A Python library for MapBox map integration.

pip install berrl==1.4


berrl - MapBox map output made simple with Python data structures

What is it?

This repository is a combination of 3 repositories I've previously made for geospatial data analysis. These modules I often found myself using in conjuction with one another and figured it would be useful to make an intuitive all in one repository to take full advantage and simplify the work I've already done. The general premise is keep things static enough to where pandas data structures can be integrated in a simple and intuitive manner by making some general assumptions about how the data will be inputted. The main asssumptions being: all geospatial fields will contain 'LAT','LONG', or 'ELEV' for their representive geo fields, and assuming that points and blocks (geohashed squares) can be input in multiples (i.e. each row is 1 element) and that polygons and linestrings are input one element at a time but still in tabular style.

Instead of using functions made for JS and ported to Python I do the reverse making pandas dataframes able to be directly input and parsed correctly into geojson and styled generally how I desire it.By doing this one can put the geospatial analysis on the shoulders of pandas and numpy and put a lot of the hang ups when dealing with geospatial data to the side or at least make them static enough to negate a lot of the confusion.

The result is a more stable, manageable system, that is ready for data to be dealt with in realtime, which pretty cool.

Realtime mapping of Buses in LA

Realtime Data

HTML/JavaScript side of mapping?

Collecting all the geojson locations as you make them and inputting a color field kwarg allows you to style/pipe data into the correct HTML by simply "peaking" into the geojsons fields and outputting the correct HTML for each individual geojson. So essentially by keeping things static we can parse the HTML into working maps pretty easily and reliably.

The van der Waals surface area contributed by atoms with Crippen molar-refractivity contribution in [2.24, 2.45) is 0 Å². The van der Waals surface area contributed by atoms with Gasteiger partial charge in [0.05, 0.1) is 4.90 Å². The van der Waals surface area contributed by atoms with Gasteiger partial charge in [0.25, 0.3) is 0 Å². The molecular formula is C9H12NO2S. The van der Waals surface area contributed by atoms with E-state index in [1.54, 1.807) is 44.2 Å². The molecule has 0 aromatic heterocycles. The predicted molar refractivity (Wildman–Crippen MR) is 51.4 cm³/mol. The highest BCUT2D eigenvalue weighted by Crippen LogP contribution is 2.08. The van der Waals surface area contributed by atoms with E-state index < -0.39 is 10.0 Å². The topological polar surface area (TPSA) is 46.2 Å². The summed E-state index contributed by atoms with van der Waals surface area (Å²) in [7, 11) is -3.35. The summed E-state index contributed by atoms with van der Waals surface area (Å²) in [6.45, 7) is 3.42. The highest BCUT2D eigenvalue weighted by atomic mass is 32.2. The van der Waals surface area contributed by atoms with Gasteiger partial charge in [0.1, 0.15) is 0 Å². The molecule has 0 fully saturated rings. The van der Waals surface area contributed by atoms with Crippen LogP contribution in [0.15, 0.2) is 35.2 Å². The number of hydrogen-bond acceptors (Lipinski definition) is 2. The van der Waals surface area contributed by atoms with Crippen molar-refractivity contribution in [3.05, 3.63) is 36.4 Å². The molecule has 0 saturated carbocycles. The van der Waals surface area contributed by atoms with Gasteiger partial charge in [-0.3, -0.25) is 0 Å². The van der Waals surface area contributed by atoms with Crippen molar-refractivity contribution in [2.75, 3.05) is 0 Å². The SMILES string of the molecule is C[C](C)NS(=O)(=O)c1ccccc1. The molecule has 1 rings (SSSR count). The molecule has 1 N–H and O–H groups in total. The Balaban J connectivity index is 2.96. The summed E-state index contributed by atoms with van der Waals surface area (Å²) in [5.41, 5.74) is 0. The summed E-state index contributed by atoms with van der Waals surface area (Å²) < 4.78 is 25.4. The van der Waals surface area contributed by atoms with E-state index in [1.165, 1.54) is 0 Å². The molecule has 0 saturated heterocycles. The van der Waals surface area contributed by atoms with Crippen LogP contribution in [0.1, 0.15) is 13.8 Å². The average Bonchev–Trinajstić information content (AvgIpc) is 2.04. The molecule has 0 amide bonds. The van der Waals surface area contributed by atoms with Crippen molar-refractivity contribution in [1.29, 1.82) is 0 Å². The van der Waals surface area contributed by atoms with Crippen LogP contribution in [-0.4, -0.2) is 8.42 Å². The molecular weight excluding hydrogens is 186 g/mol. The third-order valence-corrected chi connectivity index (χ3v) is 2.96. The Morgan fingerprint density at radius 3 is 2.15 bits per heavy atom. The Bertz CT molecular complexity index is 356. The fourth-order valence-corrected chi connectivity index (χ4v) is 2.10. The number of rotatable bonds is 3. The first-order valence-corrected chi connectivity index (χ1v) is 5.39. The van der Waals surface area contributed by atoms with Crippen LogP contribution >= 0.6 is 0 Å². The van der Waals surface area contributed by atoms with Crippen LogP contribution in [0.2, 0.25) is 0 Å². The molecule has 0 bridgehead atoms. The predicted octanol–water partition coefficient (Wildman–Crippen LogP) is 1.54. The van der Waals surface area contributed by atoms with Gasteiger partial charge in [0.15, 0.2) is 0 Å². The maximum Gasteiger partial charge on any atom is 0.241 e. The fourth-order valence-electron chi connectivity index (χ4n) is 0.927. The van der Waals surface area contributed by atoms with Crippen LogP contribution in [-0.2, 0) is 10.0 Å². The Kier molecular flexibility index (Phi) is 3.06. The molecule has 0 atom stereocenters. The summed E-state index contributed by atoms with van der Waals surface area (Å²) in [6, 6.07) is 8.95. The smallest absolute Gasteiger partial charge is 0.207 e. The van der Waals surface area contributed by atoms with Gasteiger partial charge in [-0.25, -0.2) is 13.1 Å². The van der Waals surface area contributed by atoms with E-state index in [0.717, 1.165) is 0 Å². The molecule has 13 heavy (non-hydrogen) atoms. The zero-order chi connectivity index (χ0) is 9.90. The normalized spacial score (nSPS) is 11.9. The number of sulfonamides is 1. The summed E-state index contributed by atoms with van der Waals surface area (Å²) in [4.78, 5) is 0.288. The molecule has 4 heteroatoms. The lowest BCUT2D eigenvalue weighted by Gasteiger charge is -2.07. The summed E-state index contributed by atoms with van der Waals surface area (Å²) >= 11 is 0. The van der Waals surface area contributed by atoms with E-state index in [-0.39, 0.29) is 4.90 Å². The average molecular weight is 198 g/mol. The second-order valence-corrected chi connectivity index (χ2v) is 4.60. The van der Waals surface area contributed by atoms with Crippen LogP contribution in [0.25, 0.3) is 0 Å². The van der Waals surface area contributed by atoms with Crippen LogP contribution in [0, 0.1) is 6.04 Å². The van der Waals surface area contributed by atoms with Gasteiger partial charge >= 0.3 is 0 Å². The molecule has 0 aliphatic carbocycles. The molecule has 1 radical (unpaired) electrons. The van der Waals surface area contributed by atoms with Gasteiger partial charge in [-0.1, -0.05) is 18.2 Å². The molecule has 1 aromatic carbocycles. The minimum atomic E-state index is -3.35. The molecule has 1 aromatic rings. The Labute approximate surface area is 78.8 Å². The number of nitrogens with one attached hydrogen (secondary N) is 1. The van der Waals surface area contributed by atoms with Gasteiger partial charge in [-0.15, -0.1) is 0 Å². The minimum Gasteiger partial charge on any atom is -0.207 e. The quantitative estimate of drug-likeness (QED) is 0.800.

The 3 modules include:

  • pipegeohash - A table operation for geohashing then a groupby operation at the end (useful for a lot of algorithms and clustering)
  • pipegeojson - A csv/list/dataframe to geojson parser that uses the assumptions listed above to allow styling from fields in a dataframe column
  • pipehtml - A module that parses the html/JavaScript for all given geojson locations peaking into the geojson to style the pop-up icon in a manner I generally desire

Short Videos I think show some cool Features

Setup and Usage Notes

To install berrl in terminial enter:

pip install berrl

Prereqs include:

  • geohash (which I think requires XCode this isn't my module just the one I used for the pipegeohash module)
  • pandas/numpy
Usage Notes

To use berrl the way its currently implemented I recommend using Safari due to being the easiest to use local http references and on the safari bar navigate to "Develop>Disable Local File Restrictions" to allow for local file references.

As you might have guessed this means you will have to setup a local http server which luckily isn't hard just navigate to the correct directory in terminal that you will be executing your script in and start the HTTP server with the following command in terminal:

python -m SimpleHTTPServer

Then you should be ready to Map!

Simple Example of berrl

Below shows an example of berrl thats is about as simple as I can make it taking a csv file of shark attacks and turning it into geojson parsing and loading the appropriate HTML

import berrl as bl

apikey='your api key'

bl.parselist(a,'sharks.geojson') # simply writes a list of lines to file name location

Output of Map Below

Example: Berrl for Problem Reduction

One of the main annoyances of geospatial data is it can be nasty to work with so many floating points numbers and develop reliable fast algorithms doing so. A common example of a problem like this is getting the occurances of points from a set that occur on a certain route. Here I'll first start by loading the points file and line file to visualize the problem.

import berrl as bl
import numpy as np
import pandas as pd

key='your api key'


# makes the file if given the kwarg filename for any make function

bl.loadparsehtml(bl.collect(),key) # collects all the geojsons that exist in the current directory 
Output of Map Below

Turning the Problem into One were familiar with

The code below shows how just a few steps with map_table() function can turn a problem like this into a simple list comprehension and shows you the blocks were iterating through to help you visualize whats going on. Were sort of windowing through blocks on the line instead of all points to simplify the problem.

import berrl as bl
import numpy as np
import pandas as pd

key='your api key'

# reading into memory